Israeli charged in global hacker-for-hire scheme wants plea deal
An Israeli private detective detained in New York since 2019 on charges of involvement in a hacker-for-hire scheme wants a plea deal, according to a letter filed in court by his lawyer.
The unusual case has revealed the impacts of a secretive but thriving cyberespionage industry in India.
Federal prosecutors say the jailed detective, Aviram Azari, organized a series of hacking missions through unnamed third parties against American companies based in New York, using fake websites and phishing messages to steal email account passwords.
While the indictment does not identify the hackers by name, five people familiar with the case say that Azari is being charged in relation to New Delhi-based BellTroX InfoTech Services, which Reuters last year reported was behind a hacking campaign that targeted lawyers, government officials, businessmen, investors and activists around the world.
Azari is charged with conspiracy to commit hacking, wire fraud, and aggravated identity theft, court documents show.
Azari's lawyer Barry Zone wrote to U.S. District Judge John Koeltl of Manhattan on June 11 that his client is now "in a position to engage in meaningful plea discussions and negotiations with the government."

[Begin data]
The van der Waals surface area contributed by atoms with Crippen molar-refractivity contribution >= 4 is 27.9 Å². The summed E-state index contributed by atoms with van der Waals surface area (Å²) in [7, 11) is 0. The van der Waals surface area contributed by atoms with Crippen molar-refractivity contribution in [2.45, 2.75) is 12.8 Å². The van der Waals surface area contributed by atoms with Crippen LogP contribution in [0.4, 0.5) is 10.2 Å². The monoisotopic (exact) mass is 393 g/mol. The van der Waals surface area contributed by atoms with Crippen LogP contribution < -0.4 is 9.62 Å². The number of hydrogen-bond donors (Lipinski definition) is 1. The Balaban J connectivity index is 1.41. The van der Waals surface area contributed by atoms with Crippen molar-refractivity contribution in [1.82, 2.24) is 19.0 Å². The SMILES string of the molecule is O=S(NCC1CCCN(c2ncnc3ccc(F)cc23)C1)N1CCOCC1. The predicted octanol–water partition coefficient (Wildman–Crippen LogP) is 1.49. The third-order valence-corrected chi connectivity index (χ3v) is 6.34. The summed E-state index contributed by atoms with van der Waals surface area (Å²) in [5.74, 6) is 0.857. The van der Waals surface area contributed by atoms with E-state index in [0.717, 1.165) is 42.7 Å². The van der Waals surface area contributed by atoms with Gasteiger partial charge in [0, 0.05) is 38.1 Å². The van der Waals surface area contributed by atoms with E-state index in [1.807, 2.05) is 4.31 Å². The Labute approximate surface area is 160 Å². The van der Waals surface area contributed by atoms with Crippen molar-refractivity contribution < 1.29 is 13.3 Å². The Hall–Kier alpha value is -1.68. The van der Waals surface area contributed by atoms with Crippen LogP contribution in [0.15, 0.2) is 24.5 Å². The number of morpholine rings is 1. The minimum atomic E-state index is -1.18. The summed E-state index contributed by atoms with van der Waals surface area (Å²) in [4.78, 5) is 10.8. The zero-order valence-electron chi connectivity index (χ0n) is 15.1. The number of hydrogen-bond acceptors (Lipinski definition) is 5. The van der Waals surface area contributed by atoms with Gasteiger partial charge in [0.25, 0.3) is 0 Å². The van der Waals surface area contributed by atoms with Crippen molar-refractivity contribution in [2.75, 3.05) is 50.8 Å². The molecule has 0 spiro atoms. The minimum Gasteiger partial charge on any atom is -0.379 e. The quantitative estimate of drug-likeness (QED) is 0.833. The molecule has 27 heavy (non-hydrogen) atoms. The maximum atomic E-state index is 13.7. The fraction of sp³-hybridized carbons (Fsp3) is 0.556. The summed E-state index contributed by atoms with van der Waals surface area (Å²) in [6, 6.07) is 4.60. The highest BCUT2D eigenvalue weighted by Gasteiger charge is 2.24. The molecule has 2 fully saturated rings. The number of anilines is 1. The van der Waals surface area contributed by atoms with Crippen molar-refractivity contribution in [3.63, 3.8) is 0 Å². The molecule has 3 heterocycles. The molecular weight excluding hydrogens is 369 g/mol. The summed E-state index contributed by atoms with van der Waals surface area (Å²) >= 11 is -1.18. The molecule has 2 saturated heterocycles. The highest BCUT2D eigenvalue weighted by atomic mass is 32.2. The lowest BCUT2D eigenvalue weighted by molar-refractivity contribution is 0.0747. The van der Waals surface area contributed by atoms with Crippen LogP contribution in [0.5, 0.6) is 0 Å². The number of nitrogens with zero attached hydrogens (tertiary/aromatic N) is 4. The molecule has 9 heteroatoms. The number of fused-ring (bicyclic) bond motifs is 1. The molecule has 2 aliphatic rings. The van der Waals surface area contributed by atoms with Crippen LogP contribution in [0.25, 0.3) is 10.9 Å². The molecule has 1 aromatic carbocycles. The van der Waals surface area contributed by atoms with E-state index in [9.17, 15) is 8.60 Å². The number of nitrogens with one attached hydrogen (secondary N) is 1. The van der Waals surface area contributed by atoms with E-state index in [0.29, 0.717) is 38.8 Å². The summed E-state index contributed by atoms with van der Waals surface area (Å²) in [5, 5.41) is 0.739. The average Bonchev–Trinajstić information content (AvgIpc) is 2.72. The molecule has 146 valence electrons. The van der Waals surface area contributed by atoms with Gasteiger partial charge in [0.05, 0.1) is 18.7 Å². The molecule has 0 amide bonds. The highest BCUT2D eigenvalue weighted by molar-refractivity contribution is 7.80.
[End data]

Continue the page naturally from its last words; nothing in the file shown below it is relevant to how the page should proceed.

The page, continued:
The letter asks for a delay to a case conference scheduled for Aug. 9 "to engage in what we hope will be fruitful plea discussions."
Zone declined further comment. The U.S. Attorney's office in Manhattan declined comment.
Emails and phone calls to BellTroX chief executive Sumit Gupta and other employees have gone unanswered since last year.
Reuters previously reported that BellTroX was contracted by Western private detectives working at the behest of law firms and wealthy people, citing former operatives.
BellTroX is one of several India-based firms that provides hacking services to a global clientele, the operatives said.
The U.S. government's investigation is looking at whether Americans hired contractors, including BellTroX, to spy on U.S. environmental activists, according to three people briefed on the investigation who spoke on condition of anonymity.